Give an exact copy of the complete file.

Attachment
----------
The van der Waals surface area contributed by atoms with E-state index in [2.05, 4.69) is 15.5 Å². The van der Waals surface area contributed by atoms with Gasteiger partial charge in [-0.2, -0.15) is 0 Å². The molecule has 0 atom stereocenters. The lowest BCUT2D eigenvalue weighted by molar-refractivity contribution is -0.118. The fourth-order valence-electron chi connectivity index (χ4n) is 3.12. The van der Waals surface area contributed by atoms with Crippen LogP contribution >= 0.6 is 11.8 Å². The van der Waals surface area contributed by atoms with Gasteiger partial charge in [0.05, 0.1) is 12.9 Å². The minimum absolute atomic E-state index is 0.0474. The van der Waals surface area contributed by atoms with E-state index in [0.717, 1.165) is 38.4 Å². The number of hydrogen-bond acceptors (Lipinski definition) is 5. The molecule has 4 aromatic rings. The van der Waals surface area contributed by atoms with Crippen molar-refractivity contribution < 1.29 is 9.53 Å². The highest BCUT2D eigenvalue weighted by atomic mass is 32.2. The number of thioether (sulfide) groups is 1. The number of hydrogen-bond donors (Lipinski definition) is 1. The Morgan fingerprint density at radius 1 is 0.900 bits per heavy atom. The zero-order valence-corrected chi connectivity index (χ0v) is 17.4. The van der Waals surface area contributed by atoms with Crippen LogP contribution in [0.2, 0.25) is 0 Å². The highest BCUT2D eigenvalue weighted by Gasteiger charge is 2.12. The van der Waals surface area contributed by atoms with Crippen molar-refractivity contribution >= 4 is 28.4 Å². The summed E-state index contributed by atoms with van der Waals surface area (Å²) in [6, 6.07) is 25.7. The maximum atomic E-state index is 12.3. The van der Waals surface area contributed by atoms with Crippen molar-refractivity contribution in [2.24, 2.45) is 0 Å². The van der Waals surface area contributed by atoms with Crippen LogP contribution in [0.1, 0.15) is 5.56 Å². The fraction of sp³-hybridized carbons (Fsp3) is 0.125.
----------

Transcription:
The van der Waals surface area contributed by atoms with E-state index in [2.05, 4.69) is 15.5 Å². The van der Waals surface area contributed by atoms with Gasteiger partial charge in [-0.2, -0.15) is 0 Å². The molecule has 0 atom stereocenters. The lowest BCUT2D eigenvalue weighted by molar-refractivity contribution is -0.118. The fourth-order valence-electron chi connectivity index (χ4n) is 3.12. The van der Waals surface area contributed by atoms with Crippen LogP contribution >= 0.6 is 11.8 Å². The van der Waals surface area contributed by atoms with Gasteiger partial charge in [0.05, 0.1) is 12.9 Å². The minimum absolute atomic E-state index is 0.0474. The van der Waals surface area contributed by atoms with E-state index in [0.717, 1.165) is 38.4 Å². The number of hydrogen-bond acceptors (Lipinski definition) is 5. The molecule has 4 aromatic rings. The van der Waals surface area contributed by atoms with Crippen molar-refractivity contribution < 1.29 is 9.53 Å². The highest BCUT2D eigenvalue weighted by atomic mass is 32.2. The number of thioether (sulfide) groups is 1. The number of hydrogen-bond donors (Lipinski definition) is 1. The Morgan fingerprint density at radius 1 is 0.900 bits per heavy atom. The zero-order valence-corrected chi connectivity index (χ0v) is 17.4. The van der Waals surface area contributed by atoms with Crippen LogP contribution in [0.2, 0.25) is 0 Å². The highest BCUT2D eigenvalue weighted by Gasteiger charge is 2.12. The van der Waals surface area contributed by atoms with Crippen molar-refractivity contribution >= 4 is 28.4 Å². The summed E-state index contributed by atoms with van der Waals surface area (Å²) in [6, 6.07) is 25.7. The maximum atomic E-state index is 12.3. The van der Waals surface area contributed by atoms with Crippen molar-refractivity contribution in [2.24, 2.45) is 0 Å². The van der Waals surface area contributed by atoms with Crippen LogP contribution in [0.1, 0.15) is 5.56 Å². The fraction of sp³-hybridized carbons (Fsp3) is 0.125.